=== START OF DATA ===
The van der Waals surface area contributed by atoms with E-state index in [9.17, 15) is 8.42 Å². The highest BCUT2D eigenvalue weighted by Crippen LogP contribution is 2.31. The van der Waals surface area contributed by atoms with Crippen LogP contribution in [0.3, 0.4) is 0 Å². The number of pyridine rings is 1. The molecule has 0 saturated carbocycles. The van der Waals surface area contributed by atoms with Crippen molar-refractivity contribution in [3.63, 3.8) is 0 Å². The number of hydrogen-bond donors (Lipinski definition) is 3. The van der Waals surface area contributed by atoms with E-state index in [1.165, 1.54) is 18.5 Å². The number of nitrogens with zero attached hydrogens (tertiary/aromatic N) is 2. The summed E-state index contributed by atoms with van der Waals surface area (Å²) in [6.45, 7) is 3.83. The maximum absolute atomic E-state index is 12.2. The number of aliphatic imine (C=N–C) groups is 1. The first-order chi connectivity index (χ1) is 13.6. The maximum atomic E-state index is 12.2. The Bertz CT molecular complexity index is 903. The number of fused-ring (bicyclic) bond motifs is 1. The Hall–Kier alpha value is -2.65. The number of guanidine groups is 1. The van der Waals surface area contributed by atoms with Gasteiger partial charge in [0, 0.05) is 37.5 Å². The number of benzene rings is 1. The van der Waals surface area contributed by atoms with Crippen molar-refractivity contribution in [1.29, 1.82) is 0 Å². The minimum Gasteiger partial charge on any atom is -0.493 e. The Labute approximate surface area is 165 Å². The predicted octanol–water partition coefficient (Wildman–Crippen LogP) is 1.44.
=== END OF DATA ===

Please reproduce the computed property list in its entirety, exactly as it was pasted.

The van der Waals surface area contributed by atoms with E-state index in [9.17, 15) is 8.42 Å². The highest BCUT2D eigenvalue weighted by Crippen LogP contribution is 2.31. The van der Waals surface area contributed by atoms with Crippen LogP contribution in [0.3, 0.4) is 0 Å². The number of pyridine rings is 1. The molecule has 0 saturated carbocycles. The van der Waals surface area contributed by atoms with Crippen molar-refractivity contribution in [3.63, 3.8) is 0 Å². The number of hydrogen-bond donors (Lipinski definition) is 3. The van der Waals surface area contributed by atoms with E-state index in [1.165, 1.54) is 18.5 Å². The number of nitrogens with zero attached hydrogens (tertiary/aromatic N) is 2. The summed E-state index contributed by atoms with van der Waals surface area (Å²) in [6.45, 7) is 3.83. The maximum absolute atomic E-state index is 12.2. The number of aliphatic imine (C=N–C) groups is 1. The first-order chi connectivity index (χ1) is 13.6. The maximum atomic E-state index is 12.2. The Bertz CT molecular complexity index is 903. The number of fused-ring (bicyclic) bond motifs is 1. The Hall–Kier alpha value is -2.65. The number of guanidine groups is 1. The van der Waals surface area contributed by atoms with Gasteiger partial charge in [0, 0.05) is 37.5 Å². The number of benzene rings is 1. The van der Waals surface area contributed by atoms with Crippen molar-refractivity contribution in [1.29, 1.82) is 0 Å². The minimum Gasteiger partial charge on any atom is -0.493 e. The Labute approximate surface area is 165 Å². The predicted octanol–water partition coefficient (Wildman–Crippen LogP) is 1.44.